The Queen has visited a specialist Violence Against Women and Girls hub in London working to end gender-based violence and support survivors.
Camilla carried out the secret, previously unannounced visit to Refuge’s Gaia Centre in Lambeth, south London, on Tuesday.
During the official engagement, the Queen praised survivors for speaking out, saying: “I particularly salute all the survivors who are able to get out there, to talk to me, talk to everybody, and tell other people about what they’ve been through, because they are going to save lives by getting others to come forward.”
She also spoke of her realisation of how little she knew about abuse and how “terrible it was and how deep it was” when she first met with Refuge chair Hetti Barkworth-Nanton eight years ago.
“I can’t believe it was eight years ago I sat and listened to you telling this terrible story about your friend, and I was so horrified by it,” the Queen told Ms Barkworth-Nanton.
“I think like a lot of people in this country, and all over the world, I certainly didn’t know very much about this abuse. I’d literally scratched the surface.”
She added: “It’s only when I sat down and listened to these really heartbreaking stories that I realised how terrible it was and how deep it was.”
Ms Barkworth-Nanton’s best friend Joanna Simpson was beaten to death with a claw hammer by her estranged husband, British Airways captain Robert Brown, in 2010, as their two young children cowered in a playroom.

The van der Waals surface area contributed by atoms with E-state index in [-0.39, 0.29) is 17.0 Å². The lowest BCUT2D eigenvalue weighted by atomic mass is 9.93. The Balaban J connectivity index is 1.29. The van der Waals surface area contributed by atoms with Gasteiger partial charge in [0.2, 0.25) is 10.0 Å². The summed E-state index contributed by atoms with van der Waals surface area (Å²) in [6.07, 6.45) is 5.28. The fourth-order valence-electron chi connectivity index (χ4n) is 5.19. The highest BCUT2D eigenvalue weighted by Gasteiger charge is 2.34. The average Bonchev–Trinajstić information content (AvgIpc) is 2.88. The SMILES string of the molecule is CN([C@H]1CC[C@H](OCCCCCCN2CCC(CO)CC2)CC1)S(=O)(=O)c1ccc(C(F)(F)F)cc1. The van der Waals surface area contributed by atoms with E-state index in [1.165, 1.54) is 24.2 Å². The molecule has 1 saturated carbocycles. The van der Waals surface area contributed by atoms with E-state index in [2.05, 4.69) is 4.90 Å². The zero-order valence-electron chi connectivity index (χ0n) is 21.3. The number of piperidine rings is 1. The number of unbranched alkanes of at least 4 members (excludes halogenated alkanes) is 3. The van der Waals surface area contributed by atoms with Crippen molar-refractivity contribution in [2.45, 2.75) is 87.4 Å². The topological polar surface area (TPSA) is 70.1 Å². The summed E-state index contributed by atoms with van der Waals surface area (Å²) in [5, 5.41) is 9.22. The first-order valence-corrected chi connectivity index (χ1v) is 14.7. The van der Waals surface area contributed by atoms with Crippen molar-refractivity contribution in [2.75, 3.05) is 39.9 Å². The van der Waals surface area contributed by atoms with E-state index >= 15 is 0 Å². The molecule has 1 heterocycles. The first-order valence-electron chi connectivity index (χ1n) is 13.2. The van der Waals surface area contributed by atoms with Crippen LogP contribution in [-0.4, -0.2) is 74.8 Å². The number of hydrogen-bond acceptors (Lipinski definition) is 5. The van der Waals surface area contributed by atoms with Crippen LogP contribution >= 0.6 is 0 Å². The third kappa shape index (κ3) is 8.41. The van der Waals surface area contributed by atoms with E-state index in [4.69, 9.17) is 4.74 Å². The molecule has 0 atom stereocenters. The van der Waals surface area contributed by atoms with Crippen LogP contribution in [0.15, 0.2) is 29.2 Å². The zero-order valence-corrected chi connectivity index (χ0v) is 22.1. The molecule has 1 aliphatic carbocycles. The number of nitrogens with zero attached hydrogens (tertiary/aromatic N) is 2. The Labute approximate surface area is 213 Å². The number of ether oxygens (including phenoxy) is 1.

Camilla’s visit came as the King prepares to undergo treatment in hospital for an enlarged prostate at some stage this week.
The centre, which opened in 2012, was one of the first services in the UK to offer a single point of access for those experiencing violence and abuse.
Buckingham Palace said Camilla met privately with survivors of domestic abuse, who shared their personal stories and their experience of being supported by Refuge.
The Queen also visited a children’s playroom and heard from Refuge’s specialist staff about how children who have experienced domestic abuse, and other forms of gender-based violence, including child sexual exploitation, are supported by the centre.
The visit took place a day after Camilla, a long-standing campaigner on domestic violence, travelled to meet residents at the Swindon Domestic Abuse Support Service (SDASS).
She spoke at the Gaia Centre about her efforts to raise awareness.
“I do remember saying at the time that I’d like to do anything I could to help and I’m not sure I’ve done a lot,” the Queen said.
“But I’ve been trying to get out there and talk about it and make it a normal subject that people can talk about and stop it being a taboo subject, which it’s been for years.”
The Gaia Centre provides confidential, non-judgmental support to more than 1,500 adults and 2,000 children each year in Lambeth.
It provides care for survivors of domestic abuse including physical, sexual, financial, emotional, economic, psychological and tech-facilitated abuse, rape and sexual assault and stalking and harassment.
It also helps those who have faced sexual exploitation including child sexual exploitation and prostitution, modern slavery/human trafficking, female genital mutilation (FGM), forced marriage and so-called “honour”-based abuse.